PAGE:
In Southeast Asia the arts of Krabi Krabong in Thailand and Silat in Indonesia bear a lot of resemblances of the Dravidian warfare arts of Southern India. The animalistic styles and even forms of animism found in Silat are also found in Kuttu Varisai where invokes a specific animal spirit or energy into ones body. Many Chola and Pallava Naval and Merchant ships landing in parts of Southeast Asia have not only brought with them the Hindu and Buddhist religions, but the martial arts as well which fused with the indigenous fighting styles of Southeast Asia. Source Tamil Merchant Guild in Sumatra written by K.A. Nilakanta Sastri.

    In the Bible in the book of Solomon and Esther it mentions about trade and contact with India. The term India was used in the King James Version which was translated from Hebrew and Greek during the 1600s and the rise of the British Empire. The King James came about after the British took control over many kingdoms and countries forming it into one British Administration and giving the name India. India is actually a Latin word for Indo or Indus in Greek which is Hindu in the Persian language of Farsi near Iran and Pakistan. In the Tamil texts it mentions about King Solomon’s trade and contact with the Chera, Pandya, and Chola kingdoms of Tamil Akkam. King Solomon was not the only one in contact with the Dravidian kingdoms but Rome, Greece, and Egypt. This information can be found in Foreign Notices of South India: from Megasthenes to Ma Huan written by K.A. Nilakanta Sastri. Other than spices, precious stones, silk, and exotic animals being exported to Rome, Greece and the Middle East, weapons and fighting styles were exported as well. The Romans and the Greeks who traveled to Tamil Akkam were known by the ancient Tamils as the Yavanas. Weapons like the trident amongst others were imported to Rome including certain fighting forms which were used in gladiatorial fights in Rome. More information can be found in Silambam fencing from India by Manuel J. Raj and The Commerce Between the Roman Empire and India by E.H. Warmington.

    There are even older fighting styles found on the African continent which may have found its way to the Indian sub-continent and from Australia. These are known as Dambe of Nigeria which one hand is bound for punching, and kicking and head butting are allowed. Similar arts to Dambe are Adi Thada of the Tamils, and Muay Thai of Thailand. The Ringa wrestling of Madagascar is similar to the Tamil wrestling called Malyutham. Amongst the many fighting styles and sports of Africa is the Savika bull fight which can also seen in the Tamil Nadu and parts of Northeastern Sri Lanka bull fights known as Jalli Kattu. Ancient Tamil texts mention of an ancient land mass connecting India with Australia and Madagascar. It also mentions names of cities and rivers which lie beneath the Indian Ocean today. The Indian sub-continent and Australia both lay on the same tectonic plate called the Indo-Australian plate. The tsunami of December 2004 also proved the Lemurian theory when it washed back a couple of miles exposing temples and artifacts in the Bay of Bengal near Mammalapuram, Tamil Nadu. That was the fourth tsunami recorded in the history of South Asia. The third was during the early 1900s. In the Tamil Silappadikaram it also mentions of a great flood or tsunami which wiped out an ancient Pandyan city. An interesting book which goes into detail is called The Lost Land of Lemuria: Fabulous Geographies by Sumathi Ramaswamy The resemblances between Tamils, Malayalees, Australian aborigines and East African are very close. There is an ancient weapon that was used in Tamil Akkam called the Valari which resembles the Boomerang of Australia. The Velari was shaped like the boomerang, but was tipped with a metal blade. Here is an article written by Dr. S. Jayabarathi Jaybee on the Valari Weapon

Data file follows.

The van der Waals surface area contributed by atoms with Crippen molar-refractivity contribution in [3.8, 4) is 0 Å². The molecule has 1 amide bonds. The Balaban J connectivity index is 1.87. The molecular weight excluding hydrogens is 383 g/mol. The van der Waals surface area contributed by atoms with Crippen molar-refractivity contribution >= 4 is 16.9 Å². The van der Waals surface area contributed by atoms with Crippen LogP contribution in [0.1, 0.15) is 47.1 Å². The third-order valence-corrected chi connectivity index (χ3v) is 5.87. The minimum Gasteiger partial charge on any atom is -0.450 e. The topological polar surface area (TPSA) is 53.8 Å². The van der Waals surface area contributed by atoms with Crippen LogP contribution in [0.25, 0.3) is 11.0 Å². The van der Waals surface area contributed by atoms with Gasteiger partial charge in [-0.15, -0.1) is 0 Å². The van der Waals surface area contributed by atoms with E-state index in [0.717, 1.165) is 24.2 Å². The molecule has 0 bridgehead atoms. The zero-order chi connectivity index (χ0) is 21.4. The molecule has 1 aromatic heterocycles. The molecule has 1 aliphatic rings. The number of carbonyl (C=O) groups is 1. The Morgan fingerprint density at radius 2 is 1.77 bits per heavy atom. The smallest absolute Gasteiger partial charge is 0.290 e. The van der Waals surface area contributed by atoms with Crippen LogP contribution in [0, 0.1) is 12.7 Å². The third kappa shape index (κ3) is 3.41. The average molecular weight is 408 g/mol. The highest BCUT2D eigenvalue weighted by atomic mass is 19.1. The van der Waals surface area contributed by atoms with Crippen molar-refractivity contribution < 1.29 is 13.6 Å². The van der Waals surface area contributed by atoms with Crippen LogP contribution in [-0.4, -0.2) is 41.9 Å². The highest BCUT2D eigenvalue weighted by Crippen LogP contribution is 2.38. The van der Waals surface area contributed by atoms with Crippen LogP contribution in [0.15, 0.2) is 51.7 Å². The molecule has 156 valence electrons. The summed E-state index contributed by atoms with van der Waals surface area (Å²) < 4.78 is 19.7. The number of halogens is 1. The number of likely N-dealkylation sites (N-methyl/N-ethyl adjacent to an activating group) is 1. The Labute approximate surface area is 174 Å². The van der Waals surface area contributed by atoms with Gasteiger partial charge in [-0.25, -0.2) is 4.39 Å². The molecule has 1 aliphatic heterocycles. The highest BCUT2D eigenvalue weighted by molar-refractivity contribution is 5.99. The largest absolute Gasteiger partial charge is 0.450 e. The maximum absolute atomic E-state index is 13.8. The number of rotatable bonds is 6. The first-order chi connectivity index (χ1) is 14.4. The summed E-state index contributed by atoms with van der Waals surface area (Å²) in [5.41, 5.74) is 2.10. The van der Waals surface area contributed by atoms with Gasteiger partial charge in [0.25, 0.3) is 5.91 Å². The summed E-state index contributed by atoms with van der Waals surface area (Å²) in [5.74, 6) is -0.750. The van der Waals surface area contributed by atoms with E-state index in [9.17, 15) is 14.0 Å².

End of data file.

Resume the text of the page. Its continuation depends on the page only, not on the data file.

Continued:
In conclusion, martial arts of India today were actually the martial art of Tamil Akkam thousands of years back and not ancient India. India or the Indian Union did not come into play until after the arrival of the British around the 1600s. Kalari Payat is a very dynamic martial art with an array of weaponry including pressure point attacks and massage. However, it does not go any further back than the 13th century as quoted from Phillip Zarilli's When the Body Becomes All Eyes: Paradigms, Discourses and Practices of Power in Kalarippayattu, a South Indian Martial Art . Daruma Bodhidarma was also well alive almost 700 hundred years before the formation of Kalaripayattu. There were also many other sages and monks who have travelled from present day Southern India to China well before Daruma Bodhidarma.